- This topic has 4 replies, 3 voices, and was last updated 16 years, 11 months ago by carrieincolorado.
December 30, 2006 at 11:57 pm #1055ageberMember
I woke up today to find one of my seahorses missing from my 90 gal tank. it was a juvenile sunburst. I have looked everywhere and have dismantled most of the rock and corals. Is it possible my serpent star got hold of it somehow and pulled it into a cave and consumed it? it was swimming fine last night but this morning simply gone. checked the overflow, the filter box, the refugium. no sign of it. There are only a few sand sifter starfish, 1 decent size serpent star, 6 seahorses, a pipefish, a cleaner shrimp(not very big), and assorted finger leathers, toadstool, and gargonia\’s, lots of rock,
ANY IDEASDecember 31, 2006 at 3:40 am #3209Pete GiwojnaGuest
I’m sorry to hear about your missing seahorse. That’s quite a puzzle and I’d be happy to share my thoughts on the matter with you for whatever it’s worth.
I don’t think you’re serpent starfish could have consumed the juvenile Sunburst. As you know, the starfish has no teeth and cannot chew; it must swallow its meals intact and in one piece, so that anything that is too large for it to stuff into its oral cavity is quite safe. If it had eaten anything as large as your juvenile seahorses, it would be immediately apparent. The body disc of the serpent starfish would be enormously swollen and distended and you could probably clearly make out the outline of the seahorse inside of it. I know that when I feed my serpent starfish pieces of cubed cocktail shrimp, you can clearly see a square lump in the body disc of the seahorse for each piece of the cocktail shrimp it has ingested. So check out your serpent starfish for any suspicious lumps and bulges in its central disc — if it had eaten a meal the size of your seahorse, it would be grotesquely engorged; if it is not, then you can be very certain that the serpent starfish played no role in the disappearance of the seahorse. It is a cold-blooded creature and its digestion is therefore relatively slow — if it had eaten a large meal last night, it would still be extremely evident today simply by examining its body disc.
Due to the bony plates that comprise it’s exoskeleton, a seahorse that has been killed or died doesn’t decompose and disintegrate overnight. Unless you’re serpent starfish is enormously fat and lumpy this morning or one of your sand sifting starfish has somehow managed to bury the carcass, the seahorse must still be in the aquarium somewhere in some inaccessible nook. Nor could Nassarius snails and bristleworms or other scavengers dispose of a deceased seahorse in a single night.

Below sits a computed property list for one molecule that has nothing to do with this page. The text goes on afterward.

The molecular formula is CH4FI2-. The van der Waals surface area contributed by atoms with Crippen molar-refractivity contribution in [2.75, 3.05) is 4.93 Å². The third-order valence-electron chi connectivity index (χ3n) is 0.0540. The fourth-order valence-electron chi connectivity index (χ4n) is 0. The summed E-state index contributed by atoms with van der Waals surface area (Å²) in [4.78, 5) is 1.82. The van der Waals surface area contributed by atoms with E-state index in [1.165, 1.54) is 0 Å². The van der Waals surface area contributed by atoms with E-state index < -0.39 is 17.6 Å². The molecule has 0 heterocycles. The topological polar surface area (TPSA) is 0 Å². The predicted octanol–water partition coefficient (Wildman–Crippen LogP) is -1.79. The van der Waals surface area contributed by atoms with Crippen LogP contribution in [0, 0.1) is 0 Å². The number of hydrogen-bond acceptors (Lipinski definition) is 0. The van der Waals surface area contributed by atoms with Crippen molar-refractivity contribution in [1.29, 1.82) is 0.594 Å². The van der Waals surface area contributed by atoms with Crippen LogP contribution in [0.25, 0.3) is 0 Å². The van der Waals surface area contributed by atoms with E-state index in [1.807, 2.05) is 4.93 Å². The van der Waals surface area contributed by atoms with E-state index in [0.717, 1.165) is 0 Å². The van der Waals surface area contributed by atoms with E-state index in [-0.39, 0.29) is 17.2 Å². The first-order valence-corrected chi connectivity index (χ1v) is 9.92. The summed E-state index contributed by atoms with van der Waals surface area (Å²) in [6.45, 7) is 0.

One possibility that occurs to me is that a mantis shrimp may have hitchhiked into your aquarium on the live rock. A large stomotopod is quite capable of killing a juvenile seahorse and dragging it into its hiding place within the rocks. (Indeed, I have lost a seahorse before in this identical fashion myself.) If that’s the case, you will need to trap the culprit and remove the mantis to prevent any further depredations.
Hopefully, your juvenile Sunburst has secluded himself out of sight and will emerge none the worse for wear at your next feeding. That’s quite possible in a 90-gallon aquarium with lots of live rock. But it’s also entirely possible that the seahorse has expired for reasons unknown and that you will never find it. That has certainly been known to happen in a large aquarium aquascaped with lots of live rock and live corals to create an intricate environment with the varied microhabitats seahorses need to thrive.
Keep an eye on your water quality for the next few days. If the seahorse is deceased and decomposing somewhere unseen in the aquarium, there may be an ammonia spike as it decays. In a large aquarium like yours, with sufficient water volume to provide a generous margin for error, and plenty of live rock for efficient biofiltration, there may be no ammonia or nitrite spikes following the undetected loss of a seahorse, but it’s always best to play it safe and monitor your water quality for the next several days.
Best wishes with all your fishes, ageber.
Pete GiwojnaDecember 31, 2006 at 10:34 am #3211ageberGuest
Thanks again for the advice. as it turns out, i literally pulled every rock out of the tank and could not find her. The serpent star definitely did not eat her. Somehow, she managed to get into the overflow compartment and attached herself to the vent. I was able to rescue her and she is swimming and eating fine.January 1, 2007 at 12:32 am #3212Pete GiwojnaGuest
Woohoo! Great job rescuing the missing seahorse! You should be commended for your persistence and diligence in painstakingly removing every piece of live rock from your 90-gallon aquarium looking for the wayward pony. I know what an arduous task that can be personal experience. It’s just a shame that you didn’t discover her in the overflow before you went to all that trouble and effort of dismantling the rockwork to look for her.
Thanks for sharing your rescue efforts with us. I’m a sucker for a happy ending and it’s great to hear that everything worked out in the end and the juvenile Sunburst is none the worse for wear following her ordeal.
Best wishes with all your fishes, ageber!
Pete GiwojnaJanuary 2, 2007 at 11:30 am #3214carrieincoloradoGuest
I’m so glad you found your seahorse! What a pain to take apart your rockwork, though!
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